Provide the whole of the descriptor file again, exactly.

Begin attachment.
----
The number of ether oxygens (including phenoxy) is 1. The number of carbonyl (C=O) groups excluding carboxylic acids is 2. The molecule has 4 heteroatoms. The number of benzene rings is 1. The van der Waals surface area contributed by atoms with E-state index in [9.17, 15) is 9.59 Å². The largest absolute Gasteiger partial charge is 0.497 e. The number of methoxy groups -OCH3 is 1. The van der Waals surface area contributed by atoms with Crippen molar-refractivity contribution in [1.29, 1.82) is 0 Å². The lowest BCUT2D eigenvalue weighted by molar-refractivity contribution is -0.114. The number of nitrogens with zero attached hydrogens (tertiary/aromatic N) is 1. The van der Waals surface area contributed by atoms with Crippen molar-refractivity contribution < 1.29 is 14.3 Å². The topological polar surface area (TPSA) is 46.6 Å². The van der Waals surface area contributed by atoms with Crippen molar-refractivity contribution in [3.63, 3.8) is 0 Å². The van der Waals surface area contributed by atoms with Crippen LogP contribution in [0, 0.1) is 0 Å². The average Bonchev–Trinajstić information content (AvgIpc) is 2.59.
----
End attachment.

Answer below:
The number of ether oxygens (including phenoxy) is 1. The number of carbonyl (C=O) groups excluding carboxylic acids is 2. The molecule has 4 heteroatoms. The number of benzene rings is 1. The van der Waals surface area contributed by atoms with E-state index in [9.17, 15) is 9.59 Å². The largest absolute Gasteiger partial charge is 0.497 e. The number of methoxy groups -OCH3 is 1. The van der Waals surface area contributed by atoms with Crippen molar-refractivity contribution in [1.29, 1.82) is 0 Å². The lowest BCUT2D eigenvalue weighted by molar-refractivity contribution is -0.114. The number of nitrogens with zero attached hydrogens (tertiary/aromatic N) is 1. The van der Waals surface area contributed by atoms with Crippen molar-refractivity contribution < 1.29 is 14.3 Å². The topological polar surface area (TPSA) is 46.6 Å². The van der Waals surface area contributed by atoms with Crippen molar-refractivity contribution in [3.63, 3.8) is 0 Å². The van der Waals surface area contributed by atoms with Crippen LogP contribution in [0, 0.1) is 0 Å². The average Bonchev–Trinajstić information content (AvgIpc) is 2.59.